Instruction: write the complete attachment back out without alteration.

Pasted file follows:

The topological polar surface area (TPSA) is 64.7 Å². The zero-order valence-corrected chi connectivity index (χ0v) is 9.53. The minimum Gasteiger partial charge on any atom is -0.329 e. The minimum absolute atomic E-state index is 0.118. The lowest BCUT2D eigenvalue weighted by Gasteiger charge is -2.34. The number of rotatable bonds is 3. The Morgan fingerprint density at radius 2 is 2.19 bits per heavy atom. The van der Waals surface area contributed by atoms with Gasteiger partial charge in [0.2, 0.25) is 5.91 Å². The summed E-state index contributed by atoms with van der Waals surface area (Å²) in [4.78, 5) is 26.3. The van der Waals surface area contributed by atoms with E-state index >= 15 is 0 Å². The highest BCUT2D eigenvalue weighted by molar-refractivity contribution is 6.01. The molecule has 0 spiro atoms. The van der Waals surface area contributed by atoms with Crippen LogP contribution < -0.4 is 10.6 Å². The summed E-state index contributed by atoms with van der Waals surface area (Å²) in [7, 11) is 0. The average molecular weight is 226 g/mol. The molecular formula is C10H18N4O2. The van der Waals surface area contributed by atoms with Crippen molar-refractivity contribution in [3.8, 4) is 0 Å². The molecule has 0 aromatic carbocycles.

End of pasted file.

The topological polar surface area (TPSA) is 64.7 Å². The zero-order valence-corrected chi connectivity index (χ0v) is 9.53. The minimum Gasteiger partial charge on any atom is -0.329 e. The minimum absolute atomic E-state index is 0.118. The lowest BCUT2D eigenvalue weighted by Gasteiger charge is -2.34. The number of rotatable bonds is 3. The Morgan fingerprint density at radius 2 is 2.19 bits per heavy atom. The van der Waals surface area contributed by atoms with Gasteiger partial charge in [0.2, 0.25) is 5.91 Å². The summed E-state index contributed by atoms with van der Waals surface area (Å²) in [4.78, 5) is 26.3. The van der Waals surface area contributed by atoms with E-state index >= 15 is 0 Å². The highest BCUT2D eigenvalue weighted by molar-refractivity contribution is 6.01. The molecule has 0 spiro atoms. The van der Waals surface area contributed by atoms with Crippen LogP contribution < -0.4 is 10.6 Å². The summed E-state index contributed by atoms with van der Waals surface area (Å²) in [7, 11) is 0. The average molecular weight is 226 g/mol. The molecular formula is C10H18N4O2. The van der Waals surface area contributed by atoms with Crippen molar-refractivity contribution in [3.8, 4) is 0 Å². The molecule has 0 aromatic carbocycles.